The importance of this step is illustrated by the case of Cox v. TeleTech@Home Inc.  There, an employer’s third party background check firm sent an applicant a “pre-adverse action” notice by email that informed the applicant that the hiring company had “decided to revoke” the offer based on a background check “subject to successfully challenging” the report, which was not included. Separately, the company sent the applicant a form email entitled “Urgent/Rescinded Offer” explaining that the negative background check disqualified the applicant. The company then locked the applicant out of its online Internet portal for new hires. Company witnesses testified that they had no idea how the email had been created or even that it was being sent. Although the company denied that it made a final decision about the applicant’s employment at the time these communications were sent (and the applicant did not attempt to contest the report, which was inaccurate), the court held that a jury could find from this evidence that the “pre-adverse action” step and other informational requirements had not been complied with and that a willful violation of the law had occurred. The court found evidence of willfulness (“reckless disregard” of the law’s requirements) because the email “was sent to hundreds of applicants over a two year period without TeleTech’s management even being aware of it until this litigation was started. And TeleTech apparently had no systematic policy or procedure to ensure that it complied with the FCRA…”

The Cox case illustrates the need to ensure that there is controlled communication with applicants (i.e. know what your computers are generating and what your background check firm is sending on your behalf) and that the required forms are transmitted. It also illustrates the risk involved in starting the onboarding process before the background check is complete. In particular, while suspending orientation pending the applicant’s response to the pre-adverse action notice should not be an adverse action, revoking the offer pending receipt of the information will be.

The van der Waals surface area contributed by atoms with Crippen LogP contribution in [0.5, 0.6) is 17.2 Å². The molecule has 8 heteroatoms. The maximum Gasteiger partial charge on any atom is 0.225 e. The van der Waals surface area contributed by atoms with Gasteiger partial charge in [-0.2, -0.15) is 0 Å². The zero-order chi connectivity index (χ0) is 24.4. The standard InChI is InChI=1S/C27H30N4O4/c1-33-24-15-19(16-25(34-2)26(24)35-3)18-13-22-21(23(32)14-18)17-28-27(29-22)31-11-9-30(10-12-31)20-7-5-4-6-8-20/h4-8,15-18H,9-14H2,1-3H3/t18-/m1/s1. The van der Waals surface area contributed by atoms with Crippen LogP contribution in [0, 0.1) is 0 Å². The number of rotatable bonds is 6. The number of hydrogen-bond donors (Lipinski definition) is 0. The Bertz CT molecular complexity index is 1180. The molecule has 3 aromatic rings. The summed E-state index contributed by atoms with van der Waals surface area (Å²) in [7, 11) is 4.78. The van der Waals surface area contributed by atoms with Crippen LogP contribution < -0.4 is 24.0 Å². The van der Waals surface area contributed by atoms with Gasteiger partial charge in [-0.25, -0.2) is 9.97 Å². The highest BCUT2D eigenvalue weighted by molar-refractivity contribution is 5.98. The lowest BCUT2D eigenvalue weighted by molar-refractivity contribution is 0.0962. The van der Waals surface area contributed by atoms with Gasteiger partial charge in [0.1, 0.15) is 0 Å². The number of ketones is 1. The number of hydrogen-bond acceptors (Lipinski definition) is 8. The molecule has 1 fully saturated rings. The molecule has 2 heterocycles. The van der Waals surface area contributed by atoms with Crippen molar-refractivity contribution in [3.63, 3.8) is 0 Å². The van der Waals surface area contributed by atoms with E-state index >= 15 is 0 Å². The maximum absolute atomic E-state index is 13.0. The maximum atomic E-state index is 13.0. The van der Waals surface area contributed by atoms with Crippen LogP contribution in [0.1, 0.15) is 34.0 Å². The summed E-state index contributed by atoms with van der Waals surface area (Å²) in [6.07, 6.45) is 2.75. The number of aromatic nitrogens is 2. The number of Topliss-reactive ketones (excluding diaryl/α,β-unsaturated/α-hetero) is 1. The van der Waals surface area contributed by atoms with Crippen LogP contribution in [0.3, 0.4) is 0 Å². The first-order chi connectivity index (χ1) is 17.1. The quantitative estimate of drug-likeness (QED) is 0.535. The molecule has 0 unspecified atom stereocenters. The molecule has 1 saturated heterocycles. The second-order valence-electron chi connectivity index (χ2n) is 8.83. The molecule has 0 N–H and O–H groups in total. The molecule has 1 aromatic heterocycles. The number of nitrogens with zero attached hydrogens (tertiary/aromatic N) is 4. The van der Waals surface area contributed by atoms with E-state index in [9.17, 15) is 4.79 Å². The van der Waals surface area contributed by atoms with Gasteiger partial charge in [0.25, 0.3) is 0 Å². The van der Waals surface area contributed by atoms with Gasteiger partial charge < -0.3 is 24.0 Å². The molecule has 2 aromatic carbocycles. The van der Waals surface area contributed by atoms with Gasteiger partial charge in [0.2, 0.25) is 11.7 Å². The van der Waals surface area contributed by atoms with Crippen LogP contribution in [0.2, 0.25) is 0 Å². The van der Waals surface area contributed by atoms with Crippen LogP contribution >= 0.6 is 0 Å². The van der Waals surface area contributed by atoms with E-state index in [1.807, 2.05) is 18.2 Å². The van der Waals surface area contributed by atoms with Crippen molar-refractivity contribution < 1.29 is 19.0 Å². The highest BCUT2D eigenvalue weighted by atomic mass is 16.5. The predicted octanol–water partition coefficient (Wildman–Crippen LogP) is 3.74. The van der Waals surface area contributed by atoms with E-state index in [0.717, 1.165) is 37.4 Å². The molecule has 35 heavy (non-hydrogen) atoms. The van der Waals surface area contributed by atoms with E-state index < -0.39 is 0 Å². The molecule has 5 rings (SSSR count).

Adverse Action Notice

After the employer has waited the “reasonable period of time” it may make a final decision. The FCRA does not require that the employer hire an applicant, even if he or she proves that the background check results were erroneous.  The FCRA is concerned with what is communicated, however. Thus, the employer is required to send yet another notice to the applicant, advising of the adverse decision, that it was based on information provided by the background check firm (which firm must be identified by name and address for purposes of inquiries about the report), that the background check firm did not make the decision, that that applicant has a right to obtain a free disclosure of the report by requesting it within 60 days from the background check firm (which report, by the way, the employer already provided in the prior communication to the applicant), and a statement of the individual’s right to dispute the accuracy of the report with the reporting agency.

Steps to Take For FCRA Compliance

FCRA claims can be avoided by following some relatively simple steps:

  1. Know the rules and follow them scrupulously. Avoid the temptation to “reduce paperwork” by including information in any form, the content of which is dictated by the FCRA.
  2. Prepare a written policy on FCRA compliance. If you are accused of violating the law, it will help show that the violation was not willful.
  3. Do not form a final decision (and do not send emails that would suggest that a final decision has been made) before the “reasonable period of time” has passed.  This includes refraining from calling your “second choice” applicant to offer her the job before this time period has passed (although you certainly can communicate that the opportunity might be coming available again).
  4. Refrain from bringing an individual on board pending the completion of the background check (unless you want to provide five days of paid leave while the pre-adverse action period is pending).
  5. If you have outsourced your entire background check process, make sure that what is being done on your behalf complies with the law. An employer will typically be liable for errors of a background check firm perpetrated on its behalf.  Hence, you also need to carefully review any indemnification clauses in agreements with such providers (and in particular, limits of liability).

Elizabeth Torphy-Donzella and Teresa D. Teare are partners in the management side labor and employment law firm, Shawe Rosenthal, LLP. Find them at fransocial.franchise.org.